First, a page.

Rebuilding Amid Change

Photo:Children in Japanese garden once the home of the Odhams site

Children in Japanese garden once the home of the Odhams site

Covent Garden Community Assocation

Photo:Fruit Merchants freeholds for sale

Fruit Merchants freeholds for sale

Covent Garden Community Assocation

Photo:Community garden with vegetables

Community garden with vegetables

Covent Garden Community Assocation

Photo:Covent Garden community centre people

Covent Garden community centre people

Covent Garden Community Assocation

Photo:Japanese Garden on Odhams Walk site

Japanese Garden on Odhams Walk site

Covent Garden Community Assocation

Photo:Ken Issacs pet shop on Shelton Street est 1831

Ken Issacs pet shop on Shelton Street est 1831

Covent Garden Community Assocation

Photo:Put the Garden back into Covent

Put the Garden back into Covent

Covent Garden Community Assocation

The market moved out to Nine Elms on 11th November 1974.  On Saturday 9th November Covent Garden bustled to all the usual activity.  On Monday it was hushed.


Changes in the nature of other commercial activities made the area all the quieter.  Planning legislation allowed uncontrolled conversion from light industrial uses to offices, and certain trades such as theatrical support were no longer protected.  The resultant increase in rents pushed out most ‘blue collar’ trades by the early 1970s.  But short term rentals in small studios and rooms were cheap, and energetic small businesses moved into the area.


The mid 1970s were a magical time for the Garden.  Local people had some fun.  Community gardens were developed on vacant sites - of which one, the Phoenix Garden remains.  An annual ‘Covent Garden Festival’ was inaugurated.


‘The Seven Dials Club’ was founded by Sam Driscoll and others as the social centre for the community.  Families dropped in every evening.  David Bieda set up the Central London Youth Project club with a recording studio in the basement.  Local activists planned their campaigns at tables in the bar.  25 years later the building was sadly gutted by fire, and the club moved to the smaller premises upstairs, where it is today.


While the new plan was being formed, CGCA successfully pressed for many small, dilapidated buildings to be brought back into use quickly.  When the new plan was published, emphasis had shifted from demolition to conservation, and from massive uses to smaller scale.  And, most importantly for the community, their campaigning succeeded in residents being given a guarantee that they would be rehoused affordably in the area.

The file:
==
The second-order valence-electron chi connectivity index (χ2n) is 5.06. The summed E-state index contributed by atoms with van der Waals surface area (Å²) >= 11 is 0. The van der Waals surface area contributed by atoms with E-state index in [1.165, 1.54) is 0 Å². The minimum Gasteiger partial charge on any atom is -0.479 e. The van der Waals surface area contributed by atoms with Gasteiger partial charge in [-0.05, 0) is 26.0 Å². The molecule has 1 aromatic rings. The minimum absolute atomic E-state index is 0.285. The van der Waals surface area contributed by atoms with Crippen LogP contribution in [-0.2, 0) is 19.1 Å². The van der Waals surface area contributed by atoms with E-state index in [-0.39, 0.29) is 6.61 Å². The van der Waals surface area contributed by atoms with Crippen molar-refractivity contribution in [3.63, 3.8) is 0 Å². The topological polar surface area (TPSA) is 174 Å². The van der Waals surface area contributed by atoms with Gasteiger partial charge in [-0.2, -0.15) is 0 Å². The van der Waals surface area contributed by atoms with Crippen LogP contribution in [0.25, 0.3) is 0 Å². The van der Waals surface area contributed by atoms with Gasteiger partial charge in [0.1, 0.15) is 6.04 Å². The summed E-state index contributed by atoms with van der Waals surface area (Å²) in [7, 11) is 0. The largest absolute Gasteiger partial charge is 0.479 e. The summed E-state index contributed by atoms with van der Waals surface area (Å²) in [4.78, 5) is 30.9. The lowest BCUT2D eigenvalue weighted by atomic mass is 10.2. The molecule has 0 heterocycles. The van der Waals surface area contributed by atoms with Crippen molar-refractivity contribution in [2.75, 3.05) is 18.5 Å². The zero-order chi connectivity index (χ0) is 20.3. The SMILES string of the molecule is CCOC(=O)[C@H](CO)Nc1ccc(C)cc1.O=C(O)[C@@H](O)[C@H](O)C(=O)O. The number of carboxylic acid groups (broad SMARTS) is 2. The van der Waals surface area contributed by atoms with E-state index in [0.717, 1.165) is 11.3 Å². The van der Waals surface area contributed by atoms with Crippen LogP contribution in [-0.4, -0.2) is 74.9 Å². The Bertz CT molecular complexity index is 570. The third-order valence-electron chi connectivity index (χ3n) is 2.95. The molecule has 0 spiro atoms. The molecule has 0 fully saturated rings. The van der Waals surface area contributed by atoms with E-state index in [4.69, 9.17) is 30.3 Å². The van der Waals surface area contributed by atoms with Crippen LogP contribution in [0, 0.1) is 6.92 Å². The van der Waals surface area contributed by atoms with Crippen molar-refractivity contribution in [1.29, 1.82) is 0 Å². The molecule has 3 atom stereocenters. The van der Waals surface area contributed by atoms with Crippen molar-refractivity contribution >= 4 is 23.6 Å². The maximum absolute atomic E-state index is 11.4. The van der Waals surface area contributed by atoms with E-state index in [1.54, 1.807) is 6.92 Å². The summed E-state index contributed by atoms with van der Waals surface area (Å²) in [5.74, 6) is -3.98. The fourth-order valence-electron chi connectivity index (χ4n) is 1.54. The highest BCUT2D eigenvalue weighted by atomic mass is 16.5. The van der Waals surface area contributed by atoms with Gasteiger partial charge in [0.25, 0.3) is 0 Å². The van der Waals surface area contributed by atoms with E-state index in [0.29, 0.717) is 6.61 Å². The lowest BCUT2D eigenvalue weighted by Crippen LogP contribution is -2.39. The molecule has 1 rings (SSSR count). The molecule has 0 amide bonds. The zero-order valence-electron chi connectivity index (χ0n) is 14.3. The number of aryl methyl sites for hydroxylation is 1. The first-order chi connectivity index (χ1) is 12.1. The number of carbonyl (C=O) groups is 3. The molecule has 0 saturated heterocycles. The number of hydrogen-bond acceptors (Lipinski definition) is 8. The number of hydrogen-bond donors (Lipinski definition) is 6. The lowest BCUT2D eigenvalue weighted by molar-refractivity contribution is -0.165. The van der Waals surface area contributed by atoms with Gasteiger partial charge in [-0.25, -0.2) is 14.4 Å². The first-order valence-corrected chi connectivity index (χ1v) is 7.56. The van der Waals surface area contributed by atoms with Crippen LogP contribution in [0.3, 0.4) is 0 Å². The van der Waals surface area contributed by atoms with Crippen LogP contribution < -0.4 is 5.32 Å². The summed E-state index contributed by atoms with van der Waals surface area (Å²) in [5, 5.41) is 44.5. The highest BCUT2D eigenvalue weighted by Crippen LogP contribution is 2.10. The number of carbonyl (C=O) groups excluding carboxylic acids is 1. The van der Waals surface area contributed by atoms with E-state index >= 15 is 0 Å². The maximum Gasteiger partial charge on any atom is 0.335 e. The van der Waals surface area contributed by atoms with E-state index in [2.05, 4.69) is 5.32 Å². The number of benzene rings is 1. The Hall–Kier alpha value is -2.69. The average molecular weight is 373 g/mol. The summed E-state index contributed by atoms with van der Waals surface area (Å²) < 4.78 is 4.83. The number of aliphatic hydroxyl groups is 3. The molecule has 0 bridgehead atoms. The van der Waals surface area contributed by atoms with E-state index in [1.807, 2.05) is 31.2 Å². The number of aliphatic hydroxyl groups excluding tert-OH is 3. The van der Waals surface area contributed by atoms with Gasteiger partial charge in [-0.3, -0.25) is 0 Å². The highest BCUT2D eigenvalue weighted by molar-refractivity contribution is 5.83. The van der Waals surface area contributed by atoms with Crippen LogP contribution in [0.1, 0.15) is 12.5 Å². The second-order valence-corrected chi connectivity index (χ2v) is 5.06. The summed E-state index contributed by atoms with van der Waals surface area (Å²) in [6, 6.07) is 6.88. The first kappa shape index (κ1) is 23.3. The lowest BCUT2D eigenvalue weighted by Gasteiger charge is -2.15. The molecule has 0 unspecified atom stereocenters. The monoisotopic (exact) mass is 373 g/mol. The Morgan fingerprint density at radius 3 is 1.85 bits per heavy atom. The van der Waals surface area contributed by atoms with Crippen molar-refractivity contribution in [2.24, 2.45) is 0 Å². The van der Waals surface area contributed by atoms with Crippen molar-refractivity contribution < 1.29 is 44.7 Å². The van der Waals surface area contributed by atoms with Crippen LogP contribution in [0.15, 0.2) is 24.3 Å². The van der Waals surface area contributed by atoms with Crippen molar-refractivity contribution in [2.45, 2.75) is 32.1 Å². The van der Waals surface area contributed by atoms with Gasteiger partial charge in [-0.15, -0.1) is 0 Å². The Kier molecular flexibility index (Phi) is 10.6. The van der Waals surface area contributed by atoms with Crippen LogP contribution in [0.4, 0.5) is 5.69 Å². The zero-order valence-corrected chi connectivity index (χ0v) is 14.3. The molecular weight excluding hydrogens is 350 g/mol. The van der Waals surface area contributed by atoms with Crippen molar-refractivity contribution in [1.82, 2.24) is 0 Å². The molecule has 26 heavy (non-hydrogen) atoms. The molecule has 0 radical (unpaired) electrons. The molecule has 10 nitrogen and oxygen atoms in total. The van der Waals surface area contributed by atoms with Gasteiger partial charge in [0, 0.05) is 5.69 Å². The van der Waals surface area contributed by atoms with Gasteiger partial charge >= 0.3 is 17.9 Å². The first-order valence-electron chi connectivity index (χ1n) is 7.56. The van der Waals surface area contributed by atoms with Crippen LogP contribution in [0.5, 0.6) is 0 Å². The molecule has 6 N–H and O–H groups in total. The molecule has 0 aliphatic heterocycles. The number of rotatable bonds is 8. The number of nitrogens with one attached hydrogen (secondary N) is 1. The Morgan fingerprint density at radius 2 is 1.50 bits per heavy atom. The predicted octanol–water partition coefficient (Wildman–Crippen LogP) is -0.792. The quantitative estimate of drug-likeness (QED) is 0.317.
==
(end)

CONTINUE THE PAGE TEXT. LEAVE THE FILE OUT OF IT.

CGCA fought for new housing to be built on sites that had been cleared by the GLC for roads and new development.  By the mid-1980s hundreds of flats had been finished in new buildings.  Dudley Court (on the site of the old workhouse) in Endell Street and Earlham House on Seven Dials were built by Camden council.  Odhams Walk was built by Westminster council on the half of the Odhams Press site on the west side of Endell Street, securing the land in a deal to modify long-standing planning permission for an office block on the east side.  Other flats were built all over Covent Garden by the councils and housing associations.


British planning law was changed forever when CGCA applied for judicial review against the GLC in a planning case in 1981.  Until then only parties with an ownership interest in disputed land could take legal action.  Justice Wolf accepted CGCA’s arguments that it had sufficient interest to bring such a case, and community groups now have ‘locus standi’ to appear in court.

This page was added by Jaimie Flaherty on 09/10/2013.

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